The Greek Orthodox church has more in common with a Ruthenian church than a Baroque Latin church with an organ does, but it’s not the same. Greek doesn’t sound like Slavonic. The tones for the chants were all different. I sang along with the words I remembered, and hummed what I didn’t. “Today, he who hung the Earth upon the waters is hung upon a tree. Today, he who hung the Earth upon the waters is hung upon a tree. Today, he who hung the Earth upon the waters is hung upon a tree.” 

The children of the parish held the pall that Father put the painted icon corpus into; then he walked around the church with another cloth icon held over his head, the censer going before him perfuming the church with smoke. He placed the icon in the spindly wooden bier at the front of the church, which was meant to represent the tomb.

Father invited everyone to crawl under the bier and out the other side, and then venerate the cross.

I was half certain that this was a prank. But Father did it– and then each of the altar servers did it, then the deacon, then any of the congregation who could bend over that far.

Then I did it. I set down my purple cane and prostrated myself before the icon three times, kissed it, and crawled under the tomb. I embraced the cross. I collected my cane and meant to leave.

But I didn’t go home right away. I ended up chatting with Father for a long time. He told me all about the church. Their church didn’t have any matches, he said, not a single match, because the fire he kept burning in their candles day after day came from the Paschal Fire in Jerusalem– yet another tradition I’d never heard of. We talked until I missed the last bus. Father wanted to drive me home, but he had only a short time to get ready for the next Good Friday service, so I walked– up Market street, across the meadow, through the woods, up that mysterious cement staircase where the homeless people camp at night and back to LaBelle.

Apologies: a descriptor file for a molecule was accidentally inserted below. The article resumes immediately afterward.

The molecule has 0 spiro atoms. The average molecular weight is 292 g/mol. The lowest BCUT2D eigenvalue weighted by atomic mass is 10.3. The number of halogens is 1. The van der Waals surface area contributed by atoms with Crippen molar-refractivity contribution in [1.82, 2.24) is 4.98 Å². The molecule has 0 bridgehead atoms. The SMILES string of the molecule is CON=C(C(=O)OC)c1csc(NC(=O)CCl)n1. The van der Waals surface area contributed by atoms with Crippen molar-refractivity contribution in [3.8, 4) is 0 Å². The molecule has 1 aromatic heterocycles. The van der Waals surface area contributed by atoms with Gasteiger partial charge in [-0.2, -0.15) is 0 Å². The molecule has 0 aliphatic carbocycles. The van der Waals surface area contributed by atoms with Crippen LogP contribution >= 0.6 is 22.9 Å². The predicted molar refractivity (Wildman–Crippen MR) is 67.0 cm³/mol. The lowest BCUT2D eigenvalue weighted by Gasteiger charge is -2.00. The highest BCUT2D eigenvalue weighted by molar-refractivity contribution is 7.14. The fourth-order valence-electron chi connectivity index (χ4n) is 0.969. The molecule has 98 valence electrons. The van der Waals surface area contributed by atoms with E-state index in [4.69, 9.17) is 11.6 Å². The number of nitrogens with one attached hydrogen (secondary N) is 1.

It was warm, though the air smelled of the coming snow. The meadow was pleasant with its new grass and dandelions. The woods, however, were worse than I’ve ever seen them. All the trees still looked dead. The brush and vines were ghost-white deformed skeletons tangled with rotten old clothes and convenience store bags. The staircase was a mosaic of broken liquor bottles- brown, green and clear glass, crunching like ice under my church shoes. I once hear a song dancing among broken glass. Bits of it stuck with me– not enough to form a tune or sing at all, but I tried to hum as I walked. “As I danced among the broken glass I thought of you today… I hope that you have stumbled on a lighter path.”

The path is not light right now. It goes in and out of strange places, to the backs of strange churches, under tombs, over cement and among broken glass. It sounds like Greek, Latin and shattering ice. It smells like garbage, incense and April snow.

Halfway up the stairs, I disturbed a doe hiding in the thicket. She sprinted off, white tail up, further into the brush.

I remembered that verse without any trouble.

“As a deer longs for flowing streams, so my soul longs for You, O Lord.” 


(image via Wikimedia Commons)

"I didn't say "Make it legal." I said, "find the most effective ways to make ..."

What if we Re-Thought the Pro-Life ..."
"Rich people can hire contractors to off their spouses and have a better chance of ..."

What if we Re-Thought the Pro-Life ..."
"Respectfully, that's the problem. That's what used to be. Rich women could pay a doctor ..."

What if we Re-Thought the Pro-Life ..."
"I personally don't see any future for the current form of the pro-life movement.If you ..."

What if we Re-Thought the Pro-Life ..."

Browse Our Archives

Follow Us!